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Riding out the pandemic

The Australian snow industry is in crisis. The summer of 2020 saw horrendous bush fires throughout south-east Australia which forced the evacuation of Jindabyne and left many other alpine villages with little to no business. Then, in March, COVID-19 swept across the world just as these towns were gearing up for winter to recoup their losses.

For a while, there was no certainty that snow resorts would even be allowed to open after the first wave of Coronavirus. Still, they were eventually given the go-ahead with a few restrictions – including lifts at 50% capacity.

Unfortunately, after the Melbourne outbreak of the virus, Victorian resorts were forced to shut the lifts down for the season. However, Jindabyne businesses were able to continue with restrictions, meaning foot traffic was significantly down. Then, to make matters worse, Australia had the worst winter in terms of snow depth it has in a decade. In the last three years at Perisher, there’s been a peak snow depth of around 90 inches. In 2020, it peaked at 20 inches.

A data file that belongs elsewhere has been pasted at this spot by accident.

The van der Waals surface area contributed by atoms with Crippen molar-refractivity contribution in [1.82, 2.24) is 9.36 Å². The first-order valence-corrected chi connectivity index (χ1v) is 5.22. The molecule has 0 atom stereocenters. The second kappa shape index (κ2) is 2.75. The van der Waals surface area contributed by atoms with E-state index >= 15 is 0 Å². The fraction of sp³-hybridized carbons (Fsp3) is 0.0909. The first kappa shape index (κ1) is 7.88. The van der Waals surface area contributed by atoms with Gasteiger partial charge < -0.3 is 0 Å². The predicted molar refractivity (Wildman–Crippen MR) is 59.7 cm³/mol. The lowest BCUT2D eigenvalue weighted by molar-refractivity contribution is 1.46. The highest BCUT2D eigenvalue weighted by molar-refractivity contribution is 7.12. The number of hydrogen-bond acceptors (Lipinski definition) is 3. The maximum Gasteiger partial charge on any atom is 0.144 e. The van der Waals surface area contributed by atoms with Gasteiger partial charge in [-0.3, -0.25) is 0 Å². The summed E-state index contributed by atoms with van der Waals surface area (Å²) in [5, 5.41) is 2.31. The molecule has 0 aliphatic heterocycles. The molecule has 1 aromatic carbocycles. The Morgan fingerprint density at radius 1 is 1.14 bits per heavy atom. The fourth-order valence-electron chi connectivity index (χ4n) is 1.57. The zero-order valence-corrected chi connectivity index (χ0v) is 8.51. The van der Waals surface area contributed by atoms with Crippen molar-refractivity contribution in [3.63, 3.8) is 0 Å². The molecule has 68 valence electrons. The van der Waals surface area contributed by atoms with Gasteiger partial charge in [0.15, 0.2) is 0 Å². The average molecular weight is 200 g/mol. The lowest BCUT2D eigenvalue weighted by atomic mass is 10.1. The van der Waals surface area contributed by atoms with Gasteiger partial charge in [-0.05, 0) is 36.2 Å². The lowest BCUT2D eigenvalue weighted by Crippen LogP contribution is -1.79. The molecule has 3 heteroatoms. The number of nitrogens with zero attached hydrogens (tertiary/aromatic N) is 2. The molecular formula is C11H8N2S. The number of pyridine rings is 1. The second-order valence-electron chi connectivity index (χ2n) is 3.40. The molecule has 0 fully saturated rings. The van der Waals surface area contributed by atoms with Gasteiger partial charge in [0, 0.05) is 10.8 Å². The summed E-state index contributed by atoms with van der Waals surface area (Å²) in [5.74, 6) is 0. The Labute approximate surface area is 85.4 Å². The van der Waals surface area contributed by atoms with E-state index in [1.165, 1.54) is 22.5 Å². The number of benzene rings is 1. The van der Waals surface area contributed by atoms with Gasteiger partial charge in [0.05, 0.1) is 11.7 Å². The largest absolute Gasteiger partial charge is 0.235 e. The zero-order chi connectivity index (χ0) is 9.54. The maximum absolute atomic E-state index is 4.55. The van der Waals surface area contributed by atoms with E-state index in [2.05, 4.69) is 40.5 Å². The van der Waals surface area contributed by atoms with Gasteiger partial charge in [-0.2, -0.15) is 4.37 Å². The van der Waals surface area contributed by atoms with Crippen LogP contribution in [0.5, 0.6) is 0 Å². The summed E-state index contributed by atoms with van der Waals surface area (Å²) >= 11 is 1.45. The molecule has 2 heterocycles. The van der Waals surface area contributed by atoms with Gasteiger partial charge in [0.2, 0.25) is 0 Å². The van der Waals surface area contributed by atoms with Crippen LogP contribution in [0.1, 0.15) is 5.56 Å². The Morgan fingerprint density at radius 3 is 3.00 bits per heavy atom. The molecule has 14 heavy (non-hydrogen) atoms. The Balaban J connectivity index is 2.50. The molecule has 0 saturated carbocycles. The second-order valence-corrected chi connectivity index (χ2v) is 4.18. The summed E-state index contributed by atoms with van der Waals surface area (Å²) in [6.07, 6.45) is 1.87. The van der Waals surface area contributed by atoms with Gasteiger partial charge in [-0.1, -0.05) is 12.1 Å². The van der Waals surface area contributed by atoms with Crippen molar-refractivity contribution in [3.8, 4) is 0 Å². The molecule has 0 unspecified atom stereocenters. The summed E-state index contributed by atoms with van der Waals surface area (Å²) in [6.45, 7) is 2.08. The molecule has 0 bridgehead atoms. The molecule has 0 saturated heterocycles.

To top it all off, when the Government constructed payment packages to help small businesses, they alienated a large percentage of those working in alpine towns. With the majority of businesses hiring seasonal or casual workers, not many qualified for Government help, leaving many industry owners even more out of pocket.

NowUC’s James Herring sat down with Joey from E.S.S. Board Store in Jindabyne to find out how COVID-19 has affected him and the store.

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